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Part VI: Building V108 - The Superstructure


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Before starting the superstructure, take a few moments to study the diagram for that assembly.  The cover sheet artwork also has a nice view of that part of the ship.



Assembly of the superstructure starts with wrapping the walls (23b) around the deck piece (23a).  Score the fold tabs on 23b, along with the two fold lines where the wall wraps around the aft corners of 23a; after cutting it out, add the hatch door on the port side (part 55),  Now here's another tip - if you apply contact cement to only one surface to be joined, it doesn't grab as tightly as when both surfaces are coated, but it does allow a small amount of working time.  I glued 23a and 23b together with contact cement in the following order, applying the contact cement incrementally only to 23b:  starboard rear corner, starboard wall, front of the bridge, port wall, port rear corner.  When I got to the rear port corner, I discovered that the wall, 23b, was about 0.5 mm too long; if this happens to you, just trim the overage away from the end of the wall, crimp a new corner where the wall and corner meet, and then finish attaching the wall.  After the wall is completely attached, the superstructure roof (23c) can be added using PVA.  The finished assembly looks like this:



If you study the last image carefully, you can spot a minor error.  While I was dry-fitting 23b around 23a, the assembly slipped from my fingers.  It is a very rare person who can suppress the reflex to grasp at a dropped object, and I'm not that person! :(  As a result, there occurred a crease in the forward bridge wall (it runs down through the front porthole).  When card is creased like that, the crease is pretty much there forever.


Next, the superstructure assembly needs to be mounted to the main deck.  The kit supplies a couple of joiner strips for this task (parts 23d).



I happen to dislike such joiner strips for this job.  When paper is folded, the fibers in the paper have 'memory' - they want to return to their previous shape.  As a result, folded paper acts like a weak spring.  In this case, the folded joiner strips will have a tendency to push the superstructure assembly upward.  To avoid this, and to do a better job of positioning the superstructure walls, I prefer to add locator strips to the model.  These can be made from leftover chipboard or strip wood, if you have any lying around (what ship modeler doesn't?).  Here, I've sliced some ~1 mm wide strips from the edge of a chipboard sheet.



These are then cut to the appropriate length and glued down to the main deck just inside the superstructure outline.  The idea here is that the strips will position the walls exactly where they need to be, right on top of the outline.  Notice I've cut and shaped a piece for the curved forward bridge wall as well.  By the way, those colored patches on the deck are where I tested some markers for color matches to the kit.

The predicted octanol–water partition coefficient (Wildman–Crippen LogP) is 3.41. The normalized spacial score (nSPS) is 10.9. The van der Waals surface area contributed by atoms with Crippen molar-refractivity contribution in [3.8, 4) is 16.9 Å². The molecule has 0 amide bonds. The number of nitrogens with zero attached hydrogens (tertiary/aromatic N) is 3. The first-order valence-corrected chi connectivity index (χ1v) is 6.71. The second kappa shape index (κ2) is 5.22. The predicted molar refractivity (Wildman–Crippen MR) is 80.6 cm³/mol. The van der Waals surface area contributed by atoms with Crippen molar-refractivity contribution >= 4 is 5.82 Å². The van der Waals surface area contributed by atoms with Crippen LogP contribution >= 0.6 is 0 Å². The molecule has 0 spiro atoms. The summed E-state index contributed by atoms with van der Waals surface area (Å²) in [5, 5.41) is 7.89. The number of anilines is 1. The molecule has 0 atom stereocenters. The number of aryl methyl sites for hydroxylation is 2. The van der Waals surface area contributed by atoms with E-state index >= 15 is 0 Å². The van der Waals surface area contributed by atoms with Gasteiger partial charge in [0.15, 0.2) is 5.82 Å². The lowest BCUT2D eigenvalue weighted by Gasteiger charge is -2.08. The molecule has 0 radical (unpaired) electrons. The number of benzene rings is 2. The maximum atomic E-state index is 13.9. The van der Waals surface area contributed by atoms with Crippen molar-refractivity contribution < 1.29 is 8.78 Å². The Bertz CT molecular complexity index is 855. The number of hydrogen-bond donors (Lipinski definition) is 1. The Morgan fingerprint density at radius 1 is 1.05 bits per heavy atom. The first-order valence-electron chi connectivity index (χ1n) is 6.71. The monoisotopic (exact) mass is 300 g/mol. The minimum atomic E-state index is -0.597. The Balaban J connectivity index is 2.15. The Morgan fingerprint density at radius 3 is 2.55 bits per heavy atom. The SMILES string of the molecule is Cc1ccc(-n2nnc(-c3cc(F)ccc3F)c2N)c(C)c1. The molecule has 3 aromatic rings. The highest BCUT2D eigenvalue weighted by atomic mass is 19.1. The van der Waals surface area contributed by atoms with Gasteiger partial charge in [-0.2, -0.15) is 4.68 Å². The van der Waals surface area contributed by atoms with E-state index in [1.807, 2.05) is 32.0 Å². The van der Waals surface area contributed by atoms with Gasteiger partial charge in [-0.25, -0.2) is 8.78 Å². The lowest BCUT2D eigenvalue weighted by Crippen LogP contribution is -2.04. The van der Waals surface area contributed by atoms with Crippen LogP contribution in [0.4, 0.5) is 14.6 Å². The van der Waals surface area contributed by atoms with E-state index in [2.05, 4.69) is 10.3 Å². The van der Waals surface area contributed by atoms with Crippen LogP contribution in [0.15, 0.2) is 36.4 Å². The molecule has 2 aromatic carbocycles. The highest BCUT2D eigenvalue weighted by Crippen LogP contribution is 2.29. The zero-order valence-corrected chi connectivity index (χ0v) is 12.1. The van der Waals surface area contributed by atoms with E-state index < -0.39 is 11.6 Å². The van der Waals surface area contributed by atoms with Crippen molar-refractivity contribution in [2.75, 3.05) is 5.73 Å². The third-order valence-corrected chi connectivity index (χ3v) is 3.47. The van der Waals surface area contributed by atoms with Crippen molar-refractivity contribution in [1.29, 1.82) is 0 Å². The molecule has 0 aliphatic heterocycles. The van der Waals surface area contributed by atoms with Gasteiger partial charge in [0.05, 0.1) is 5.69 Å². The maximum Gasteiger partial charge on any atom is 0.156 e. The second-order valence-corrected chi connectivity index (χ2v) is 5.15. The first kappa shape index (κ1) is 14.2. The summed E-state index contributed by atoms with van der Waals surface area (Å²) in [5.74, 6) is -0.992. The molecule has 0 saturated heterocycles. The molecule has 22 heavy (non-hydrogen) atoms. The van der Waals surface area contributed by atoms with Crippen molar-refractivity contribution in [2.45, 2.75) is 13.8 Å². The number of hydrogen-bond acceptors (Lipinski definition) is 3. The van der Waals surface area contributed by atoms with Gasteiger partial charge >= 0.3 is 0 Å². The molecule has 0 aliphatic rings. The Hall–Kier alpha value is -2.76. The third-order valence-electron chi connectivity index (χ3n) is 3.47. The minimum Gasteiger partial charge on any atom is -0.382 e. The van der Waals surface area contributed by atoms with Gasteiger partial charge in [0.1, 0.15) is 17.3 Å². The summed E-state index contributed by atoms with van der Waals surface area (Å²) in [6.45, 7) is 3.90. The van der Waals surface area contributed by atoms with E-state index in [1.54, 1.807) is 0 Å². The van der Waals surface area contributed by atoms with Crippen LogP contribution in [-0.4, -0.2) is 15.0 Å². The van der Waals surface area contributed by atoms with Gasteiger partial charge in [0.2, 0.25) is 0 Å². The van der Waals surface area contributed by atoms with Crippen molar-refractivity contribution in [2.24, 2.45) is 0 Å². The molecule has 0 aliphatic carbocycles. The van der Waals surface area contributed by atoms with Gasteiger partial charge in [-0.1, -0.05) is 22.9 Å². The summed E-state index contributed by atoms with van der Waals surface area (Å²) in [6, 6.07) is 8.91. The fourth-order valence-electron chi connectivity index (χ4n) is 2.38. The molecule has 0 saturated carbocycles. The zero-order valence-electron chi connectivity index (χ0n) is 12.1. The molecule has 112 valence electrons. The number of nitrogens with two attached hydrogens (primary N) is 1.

I used ordinary white glue to mount the superstructure, because the fit with the locator strips is tight, and I wanted as much time as possible to get all the walls down over the locator strips.  The mounted superstructure should look like this, with nary a bit of white peeking from beneath the walls:



Back to Part V: Building V108 - The Hull

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Next up is the conning tower.  The first thing to take note of is the parts are misnumbered.  This is not an uncommon error in card models, where the model, the diagrams, the parts sheets, and the instructions are often all produced by one person -- without the benefit of a proofreader and perhaps also without the hindsight of a beta build.  So, no big deal.  The misnumbered part is 27d, which should be 24a.  You'll also need 24b.  24c are the bridge wing support girders, which we won't need right away.



Normally, I would tell you to cut out 24b after scoring the fold lines and form it, but here's where you get the benefit of my building the model first. :)   There's a big error with part 24b -- once it is cut and folded properly, it doesn't fit!



So here's how I fixed the problem.  Cut part 24b apart along one of the rear fold lines.  Measure and remove the excess part of the rear panel.  We're going to put this excess colored panel to work.  Notice that at the back of the conning tower portion of the parts 23 sub-assembly, there are two glue tabs; those should actually be part of the conning tower wall.  Use the scrap piece from part 24b to make two rectangular panels to cover those glue tabs.  The finished task will look like this:



Part 24b is now in two pieces.  Glue the part with the rear wall to part 24a (the misnumbered '27d').  Now, use some scrap card to create a joiner tab for the two parts of 24b.  Attach it thus:



Add the rest of 24b (don't forget to color edges as you work!).



So -- problem fixed.  Next, add some joiner strips to the outline on top of the superstructure.



Glue the conning tower down with some white glue.